So, we begin this second posting of understanding genre by posing a question we find in many things in the world.
What is it trying to be part of?
Whilst the answer to this question, for a significant amount of things, is simple. Like an hour hand being part of a clock, to do its duty of telling time, there are other things that are no so simply defined.
For instance, you'll find many people trying to answer that question about themselves, and they'll wander about their time on our spaceship Earth trying to figure that out. However, this particular post is not about the human mystery, it's about film and the genres we find in it.
Genre, to my current understanding that will most certainly deepen while writing this, is easily defined as a category that separates one thing from another within the artistic world. Though I suppose it could be used to define things outside of the artistic world, I believe the word of "category" does that better than something French that sounds a little bit too posh.
For this posting, we'll go back to the example from last time of Alice in Wonderland.
Now, genre within film can be split into many things, with descriptors such as "action", "adventure", "thriller", "horror", "mystery", etc. These words are not wrong, but are sometimes too vague for some works of film. You'll generally see quite a few films tagged with multiple genres, settings, or sub genres. Alice in Wonderland, for example, is classed as "adventure/science fiction", which is a tag of genre and setting, though I admit the setting is less science fiction and more fantasy, in my own opinion.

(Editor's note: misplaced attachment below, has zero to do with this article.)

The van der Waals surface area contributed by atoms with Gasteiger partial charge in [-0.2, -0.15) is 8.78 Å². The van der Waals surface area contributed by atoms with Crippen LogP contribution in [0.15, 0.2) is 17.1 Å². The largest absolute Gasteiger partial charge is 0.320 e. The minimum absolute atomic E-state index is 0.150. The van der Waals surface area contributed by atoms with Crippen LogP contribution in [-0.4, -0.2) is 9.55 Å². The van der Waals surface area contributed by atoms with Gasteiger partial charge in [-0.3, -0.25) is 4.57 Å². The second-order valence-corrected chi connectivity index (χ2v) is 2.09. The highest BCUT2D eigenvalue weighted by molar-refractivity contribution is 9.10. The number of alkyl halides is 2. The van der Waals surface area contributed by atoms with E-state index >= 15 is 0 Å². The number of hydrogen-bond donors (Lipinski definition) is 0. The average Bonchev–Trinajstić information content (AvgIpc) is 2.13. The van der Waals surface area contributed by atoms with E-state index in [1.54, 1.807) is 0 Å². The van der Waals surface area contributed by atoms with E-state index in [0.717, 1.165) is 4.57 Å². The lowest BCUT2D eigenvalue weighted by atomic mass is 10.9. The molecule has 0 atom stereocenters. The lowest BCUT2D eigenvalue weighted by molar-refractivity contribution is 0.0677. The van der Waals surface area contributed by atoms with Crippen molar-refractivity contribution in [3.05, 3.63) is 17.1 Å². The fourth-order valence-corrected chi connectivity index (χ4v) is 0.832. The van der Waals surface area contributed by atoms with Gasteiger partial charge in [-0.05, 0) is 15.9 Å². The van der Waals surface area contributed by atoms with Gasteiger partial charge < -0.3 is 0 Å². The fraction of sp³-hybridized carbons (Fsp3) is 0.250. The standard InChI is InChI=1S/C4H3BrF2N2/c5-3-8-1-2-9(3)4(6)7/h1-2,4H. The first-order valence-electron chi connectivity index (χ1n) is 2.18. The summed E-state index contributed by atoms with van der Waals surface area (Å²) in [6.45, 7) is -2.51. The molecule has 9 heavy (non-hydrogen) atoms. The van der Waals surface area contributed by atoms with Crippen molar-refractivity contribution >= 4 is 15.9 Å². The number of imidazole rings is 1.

John Hartley, within the book Communication, Media and Cultural Studies: Key Concepts (3rd Edition, 2004), had this to say on the topic of genre:
"In film theory, genres are recognizable largely for recurring iconography, repetition of codes and conventions, as well as familiar plot lines. Iconography refers to those elements which make up the visual aspects of a text – for instance, in Westerns a certain style of clothing and familiar setting for the action such as a desert or a mid-Western American town – with horses – is expected. Codes and conventions can best be explained as the technical elements that contribute to generic meaning. They include the song and dance numbers in a musical, or the darkened point of viewshots and menacing soundtrack in a horror film. While these features can readily be uncovered in genre analysis, they are also subject to variation – an extremely important feature of the generic text – and one that is most revealing in the narrative."
Using that text as a guide, let's follow Alice through the looking glass once more.
Alice in Wonderland has the "adventure" genre attached to it, which is distinct from the "action" genre by a very important characteristic. Adventure styled movies are more about the journey and characters within the movie, than the actions you witness. They guide the viewer on a journey with the character that deepens their connection, rather than them just sitting there watching explosions all the time, James Cameron. But I digress. Now, that's not say that action movies don't have journeys or deep connections, but they have less emotional ones and tend to be about intense, high risk, dangerous situations. Adventure movies play out sort of like video games, they take a bit of time to really get into it.
And with that, ends the second posting.

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